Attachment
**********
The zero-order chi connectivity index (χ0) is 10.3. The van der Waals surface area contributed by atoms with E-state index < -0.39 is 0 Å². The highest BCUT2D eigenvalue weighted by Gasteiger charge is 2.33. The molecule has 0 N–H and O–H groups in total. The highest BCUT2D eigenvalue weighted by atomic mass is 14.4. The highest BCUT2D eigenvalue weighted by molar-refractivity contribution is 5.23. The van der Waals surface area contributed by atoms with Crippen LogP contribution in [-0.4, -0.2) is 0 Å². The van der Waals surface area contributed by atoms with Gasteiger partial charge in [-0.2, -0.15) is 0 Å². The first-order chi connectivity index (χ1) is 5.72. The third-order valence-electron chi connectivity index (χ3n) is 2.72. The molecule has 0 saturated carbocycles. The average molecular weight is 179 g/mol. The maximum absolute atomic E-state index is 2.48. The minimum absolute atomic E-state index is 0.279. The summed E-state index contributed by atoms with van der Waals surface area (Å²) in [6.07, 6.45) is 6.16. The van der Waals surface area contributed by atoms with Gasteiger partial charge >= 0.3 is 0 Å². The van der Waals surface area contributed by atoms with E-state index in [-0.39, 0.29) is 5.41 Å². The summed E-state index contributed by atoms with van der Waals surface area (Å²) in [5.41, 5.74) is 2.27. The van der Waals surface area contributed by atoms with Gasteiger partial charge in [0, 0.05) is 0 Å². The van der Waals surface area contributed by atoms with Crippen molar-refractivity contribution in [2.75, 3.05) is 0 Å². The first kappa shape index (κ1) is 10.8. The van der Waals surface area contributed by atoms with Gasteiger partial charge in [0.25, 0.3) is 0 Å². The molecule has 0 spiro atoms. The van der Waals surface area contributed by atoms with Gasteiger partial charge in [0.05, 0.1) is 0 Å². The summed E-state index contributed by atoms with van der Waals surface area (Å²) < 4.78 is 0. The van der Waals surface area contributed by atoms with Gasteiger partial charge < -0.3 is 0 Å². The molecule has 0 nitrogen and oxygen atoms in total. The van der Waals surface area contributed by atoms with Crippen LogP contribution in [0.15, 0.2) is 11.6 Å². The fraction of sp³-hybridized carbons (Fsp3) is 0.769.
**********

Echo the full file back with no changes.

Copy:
The zero-order chi connectivity index (χ0) is 10.3. The van der Waals surface area contributed by atoms with E-state index < -0.39 is 0 Å². The highest BCUT2D eigenvalue weighted by Gasteiger charge is 2.33. The molecule has 0 N–H and O–H groups in total. The highest BCUT2D eigenvalue weighted by atomic mass is 14.4. The highest BCUT2D eigenvalue weighted by molar-refractivity contribution is 5.23. The van der Waals surface area contributed by atoms with Crippen LogP contribution in [-0.4, -0.2) is 0 Å². The van der Waals surface area contributed by atoms with Gasteiger partial charge in [-0.2, -0.15) is 0 Å². The first-order chi connectivity index (χ1) is 5.72. The third-order valence-electron chi connectivity index (χ3n) is 2.72. The molecule has 0 saturated carbocycles. The average molecular weight is 179 g/mol. The maximum absolute atomic E-state index is 2.48. The minimum absolute atomic E-state index is 0.279. The summed E-state index contributed by atoms with van der Waals surface area (Å²) in [6.07, 6.45) is 6.16. The van der Waals surface area contributed by atoms with Gasteiger partial charge >= 0.3 is 0 Å². The van der Waals surface area contributed by atoms with E-state index in [-0.39, 0.29) is 5.41 Å². The summed E-state index contributed by atoms with van der Waals surface area (Å²) in [5.41, 5.74) is 2.27. The van der Waals surface area contributed by atoms with Gasteiger partial charge in [0, 0.05) is 0 Å². The van der Waals surface area contributed by atoms with Crippen molar-refractivity contribution in [2.75, 3.05) is 0 Å². The first kappa shape index (κ1) is 10.8. The van der Waals surface area contributed by atoms with Gasteiger partial charge in [0.25, 0.3) is 0 Å². The molecule has 0 spiro atoms. The van der Waals surface area contributed by atoms with Gasteiger partial charge in [0.05, 0.1) is 0 Å². The summed E-state index contributed by atoms with van der Waals surface area (Å²) < 4.78 is 0. The van der Waals surface area contributed by atoms with Gasteiger partial charge < -0.3 is 0 Å². The molecule has 0 nitrogen and oxygen atoms in total. The van der Waals surface area contributed by atoms with Crippen LogP contribution in [0.15, 0.2) is 11.6 Å². The fraction of sp³-hybridized carbons (Fsp3) is 0.769.